Science Journey: Snowballs in the Desert: Studying Climate Transitions in Earth's Deep Past
Dustin Morris, Graduate Student in Geology
This video premiered on Friday, January 15, 2021.
How does Earth’s climate really work? Why does the climate change, and what does CO2 have to do with it? What are the extreme limits of Earth’s climate?
This program includes a discussion of how geologists unravel the climate history of our planet and how that helps us respond to climate change today.
In this video, Caltech graduate student Dustin Morris explains how Earth's climate functions and how it was pushed to the extreme millions of years ago during a time known as "Snowball Earth."
Q&A with Dustin
I'ts hard to give an exact number of years, but research from modern climate scientists suggests that we need to make fundamental changes to our energy system by 2030 to avoid the worst effects of climate change.
Generally, we need to cut back on the burning of fossil fuels and switch our energy production to renewables like solar and wind power. But there are also ways to draw out and sequester carbon from the atmosphere, the most low-cost and low-tech way being to just plant lots of trees! The reforestation (with proper maintenance) pulls carbon from the atmosphere and stores it as biomass in the form of trees. Though relatively short-term storage by geologic standards, it could make a big difference for combatting current climate change.
It does via volcanic eruptions and the silicate weathering cycle I mention in the talk. Also, many of the fossil fuels that we are burning are themselves buried in rocks.
Increasing the greenhouse gas concentrations will generally cause warming of the climate.
They are similar ideas. The "Ice Ages" that we usually think about (with saber tooth tigers and mammoths) involve a series of large scale glaciations that have fluctuated over the last ~400,000 years. They involved a lot of ice over much of the high latitude continents, however the ice sheets never made it down to the equatorials. Snowball Earth is a similar but much more extreme event were ice sheets entirely covered the continents and sea ice covered most if not all the oceans.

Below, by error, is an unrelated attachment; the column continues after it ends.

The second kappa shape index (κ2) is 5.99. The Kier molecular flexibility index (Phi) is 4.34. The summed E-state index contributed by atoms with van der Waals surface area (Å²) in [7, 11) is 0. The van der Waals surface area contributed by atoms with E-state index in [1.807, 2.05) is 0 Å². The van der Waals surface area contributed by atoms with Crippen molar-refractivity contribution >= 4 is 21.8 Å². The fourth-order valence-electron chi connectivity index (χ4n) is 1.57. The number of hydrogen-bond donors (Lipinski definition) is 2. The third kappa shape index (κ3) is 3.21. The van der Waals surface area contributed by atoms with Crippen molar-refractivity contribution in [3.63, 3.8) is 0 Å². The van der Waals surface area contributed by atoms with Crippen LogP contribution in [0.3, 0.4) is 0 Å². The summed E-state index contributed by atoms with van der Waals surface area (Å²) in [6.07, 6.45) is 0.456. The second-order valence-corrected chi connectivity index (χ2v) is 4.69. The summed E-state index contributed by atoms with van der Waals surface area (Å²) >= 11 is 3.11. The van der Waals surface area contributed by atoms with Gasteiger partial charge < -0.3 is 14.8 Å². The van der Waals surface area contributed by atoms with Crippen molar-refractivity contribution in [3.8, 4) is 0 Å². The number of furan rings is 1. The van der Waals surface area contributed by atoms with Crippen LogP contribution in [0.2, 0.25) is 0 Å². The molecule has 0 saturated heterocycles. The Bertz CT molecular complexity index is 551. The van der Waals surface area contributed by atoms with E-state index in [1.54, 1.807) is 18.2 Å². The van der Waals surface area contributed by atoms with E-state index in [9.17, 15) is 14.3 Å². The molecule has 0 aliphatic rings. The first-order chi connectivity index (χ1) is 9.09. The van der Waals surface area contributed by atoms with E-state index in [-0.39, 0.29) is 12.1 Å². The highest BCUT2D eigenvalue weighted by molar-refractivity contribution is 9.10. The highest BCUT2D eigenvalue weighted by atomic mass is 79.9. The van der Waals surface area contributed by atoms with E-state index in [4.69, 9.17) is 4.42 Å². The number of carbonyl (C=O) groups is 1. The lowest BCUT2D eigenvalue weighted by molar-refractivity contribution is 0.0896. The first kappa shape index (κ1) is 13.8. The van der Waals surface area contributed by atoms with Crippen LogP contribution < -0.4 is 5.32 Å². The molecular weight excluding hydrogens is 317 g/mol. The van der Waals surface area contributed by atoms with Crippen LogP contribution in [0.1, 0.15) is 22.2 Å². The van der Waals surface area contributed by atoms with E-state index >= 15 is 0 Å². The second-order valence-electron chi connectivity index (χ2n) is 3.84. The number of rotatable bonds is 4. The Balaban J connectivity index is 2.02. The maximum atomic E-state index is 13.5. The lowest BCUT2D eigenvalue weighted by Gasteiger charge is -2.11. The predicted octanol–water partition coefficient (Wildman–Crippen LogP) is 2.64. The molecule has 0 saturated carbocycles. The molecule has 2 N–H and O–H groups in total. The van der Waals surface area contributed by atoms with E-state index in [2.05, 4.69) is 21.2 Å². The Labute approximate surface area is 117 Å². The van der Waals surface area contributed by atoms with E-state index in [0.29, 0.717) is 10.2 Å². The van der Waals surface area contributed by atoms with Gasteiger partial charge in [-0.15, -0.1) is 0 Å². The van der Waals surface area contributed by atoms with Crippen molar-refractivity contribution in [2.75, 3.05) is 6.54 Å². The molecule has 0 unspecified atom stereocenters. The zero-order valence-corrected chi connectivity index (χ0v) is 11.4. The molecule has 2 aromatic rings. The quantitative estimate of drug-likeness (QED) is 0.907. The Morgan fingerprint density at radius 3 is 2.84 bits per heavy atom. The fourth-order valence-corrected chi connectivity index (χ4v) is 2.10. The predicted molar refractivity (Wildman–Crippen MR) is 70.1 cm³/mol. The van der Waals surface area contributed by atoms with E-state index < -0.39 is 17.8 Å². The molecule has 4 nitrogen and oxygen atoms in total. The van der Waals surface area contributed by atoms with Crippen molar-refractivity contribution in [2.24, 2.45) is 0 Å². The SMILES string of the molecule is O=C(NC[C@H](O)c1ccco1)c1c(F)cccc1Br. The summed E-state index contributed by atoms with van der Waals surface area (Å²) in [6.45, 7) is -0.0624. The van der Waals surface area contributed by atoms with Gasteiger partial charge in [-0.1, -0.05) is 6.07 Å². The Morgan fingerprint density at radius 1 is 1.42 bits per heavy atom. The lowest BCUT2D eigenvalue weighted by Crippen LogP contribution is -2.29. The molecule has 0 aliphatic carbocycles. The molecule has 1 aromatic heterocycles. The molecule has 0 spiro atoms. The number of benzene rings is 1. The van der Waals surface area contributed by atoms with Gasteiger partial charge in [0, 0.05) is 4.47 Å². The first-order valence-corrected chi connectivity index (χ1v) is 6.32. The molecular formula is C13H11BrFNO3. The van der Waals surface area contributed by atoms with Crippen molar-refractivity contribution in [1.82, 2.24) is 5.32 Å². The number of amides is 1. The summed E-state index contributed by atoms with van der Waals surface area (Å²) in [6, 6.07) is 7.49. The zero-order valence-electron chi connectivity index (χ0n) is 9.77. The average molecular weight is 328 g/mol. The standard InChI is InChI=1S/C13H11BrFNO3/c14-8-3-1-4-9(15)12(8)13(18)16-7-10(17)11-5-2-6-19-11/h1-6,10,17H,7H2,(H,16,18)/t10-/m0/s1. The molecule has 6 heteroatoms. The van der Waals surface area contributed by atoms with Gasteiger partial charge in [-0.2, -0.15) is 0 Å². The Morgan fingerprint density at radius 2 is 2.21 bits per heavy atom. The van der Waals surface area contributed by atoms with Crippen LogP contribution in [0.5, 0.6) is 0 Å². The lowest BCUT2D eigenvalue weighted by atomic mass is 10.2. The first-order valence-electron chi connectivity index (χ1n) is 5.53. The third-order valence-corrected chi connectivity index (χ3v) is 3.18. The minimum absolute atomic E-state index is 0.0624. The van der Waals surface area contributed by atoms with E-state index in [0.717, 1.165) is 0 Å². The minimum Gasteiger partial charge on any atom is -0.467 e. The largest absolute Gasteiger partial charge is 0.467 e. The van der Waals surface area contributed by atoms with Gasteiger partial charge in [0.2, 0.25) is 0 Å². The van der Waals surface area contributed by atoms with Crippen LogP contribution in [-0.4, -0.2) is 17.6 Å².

Climate change might affect plate tectonics in some minor ways, but not substantially .
Rocks are cool and all around us! Plus, I like going outside for my job.
I've been doing this project of Earth's ancient climate now for my three and a half years of graduate school. I also did a somewhat similar project over my last year of college for my senior thesis.
Carbon dioxide (CO2) and methane do absorb/scatter infrared light very efficiently, due to their molecular rotational and vibrational energy transitions. And if greenhouse gas concentrations continue to rise then average global temperatures will continue to rise as well. Hence the importance to reduce our greenhouse gas emissions.
FULL QUESTION: Regarding the causative agents for past "Snowball Earth Events" and recovery from them, I would think there must be an interplay between Milankovitch cycles, plate tectonic events (for instance, latitudinal locations of land masses, resultant ocean current patterns, prevalence or absence of large igneous province events, erosion and resultant effect on oceanic and atmospheric geochemical cycles), biotic evolution (especially oxygen levels) and probably significant factors I've not mentioned. Is there a "common denominator?"
There is certainly an interplay between all these factors for causing Snowball Earth events. I would say our current thought is that the positioning of continents and large igneous province events (for weathering and albedo) are the main driving forces for triggering the Snowball Earth events during the Neoproterozoic (the age my rocks are). But biotic evolution is potentially an important factor as well, and is seen as the main driving force for the Great Oxidation Event (GOE) Snowball Earth periods during the Paleoproterozoic.
Volcanoes! They keep pumping out CO2 to warm the Earth when everything else was covered in ice.
Great question! We do fly to get to Namibia, thankfully we are able keep most of the equipment (like rock hammers) in our checked baggage where they don't raise any issues.
I didn't give an exact number because it is still a hotly debated topic. Just the melting of all the ice probably took about 2–10 thousand years. However, the lingering after effects of the climate transition likely lasted tens of thousands to hundreds of thousands of years.
About the Speaker
Dustin Morris a PhD candidate in geology at Caltech, where he uses the rock record to study extreme changes in Earth's past climate. Our planet's climate is dynamic, having changed in various ways throughout its long history. By studying these past climate changes, Dustin hopes we can better understand Earth's climate overall, along with its impact on sea level and the evolution of life. Hopefully this work can help us better understand and tackle our current climate crisis caused by human activity. To conduct this work, Dustin travels to Namibia to study the sedimentary rocks that record the end of the Snowball Earth event, one of the most extreme climate transitions in Earth's history.
Beyond research, Dustin works to teach others the wonders of Earth history and geology with various outreach events in order to help spark curiosity and to build an inclusive and diverse community within the sciences. He relishes exploring of all kinds, loves to travel, and finds adventures in the outdoors, as well as in fantasy worlds by reading novels and playing tabletop role-playing games.